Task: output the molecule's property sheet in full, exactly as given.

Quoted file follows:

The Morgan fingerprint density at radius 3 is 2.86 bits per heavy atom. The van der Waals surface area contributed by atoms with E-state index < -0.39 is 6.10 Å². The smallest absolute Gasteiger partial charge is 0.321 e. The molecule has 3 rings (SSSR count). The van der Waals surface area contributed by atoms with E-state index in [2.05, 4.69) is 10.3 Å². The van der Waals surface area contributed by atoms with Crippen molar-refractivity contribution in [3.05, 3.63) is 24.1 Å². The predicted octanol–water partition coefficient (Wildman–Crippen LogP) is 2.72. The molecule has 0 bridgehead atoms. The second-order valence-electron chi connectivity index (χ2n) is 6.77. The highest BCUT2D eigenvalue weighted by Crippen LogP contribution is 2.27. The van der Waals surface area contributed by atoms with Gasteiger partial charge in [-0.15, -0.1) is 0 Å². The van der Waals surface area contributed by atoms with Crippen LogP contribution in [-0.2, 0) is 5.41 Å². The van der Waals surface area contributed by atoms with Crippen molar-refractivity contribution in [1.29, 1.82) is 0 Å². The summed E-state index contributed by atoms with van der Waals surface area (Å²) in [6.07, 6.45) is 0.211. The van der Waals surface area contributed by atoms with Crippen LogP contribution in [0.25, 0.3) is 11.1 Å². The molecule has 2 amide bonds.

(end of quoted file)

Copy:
The Morgan fingerprint density at radius 3 is 2.86 bits per heavy atom. The van der Waals surface area contributed by atoms with E-state index < -0.39 is 6.10 Å². The smallest absolute Gasteiger partial charge is 0.321 e. The molecule has 3 rings (SSSR count). The van der Waals surface area contributed by atoms with E-state index in [2.05, 4.69) is 10.3 Å². The van der Waals surface area contributed by atoms with Crippen molar-refractivity contribution in [3.05, 3.63) is 24.1 Å². The predicted octanol–water partition coefficient (Wildman–Crippen LogP) is 2.72. The molecule has 0 bridgehead atoms. The second-order valence-electron chi connectivity index (χ2n) is 6.77. The highest BCUT2D eigenvalue weighted by Crippen LogP contribution is 2.27. The van der Waals surface area contributed by atoms with Gasteiger partial charge in [-0.15, -0.1) is 0 Å². The van der Waals surface area contributed by atoms with Crippen LogP contribution in [-0.2, 0) is 5.41 Å². The van der Waals surface area contributed by atoms with Crippen molar-refractivity contribution in [1.29, 1.82) is 0 Å². The summed E-state index contributed by atoms with van der Waals surface area (Å²) in [6.07, 6.45) is 0.211. The van der Waals surface area contributed by atoms with Crippen LogP contribution in [0.25, 0.3) is 11.1 Å². The molecule has 2 amide bonds.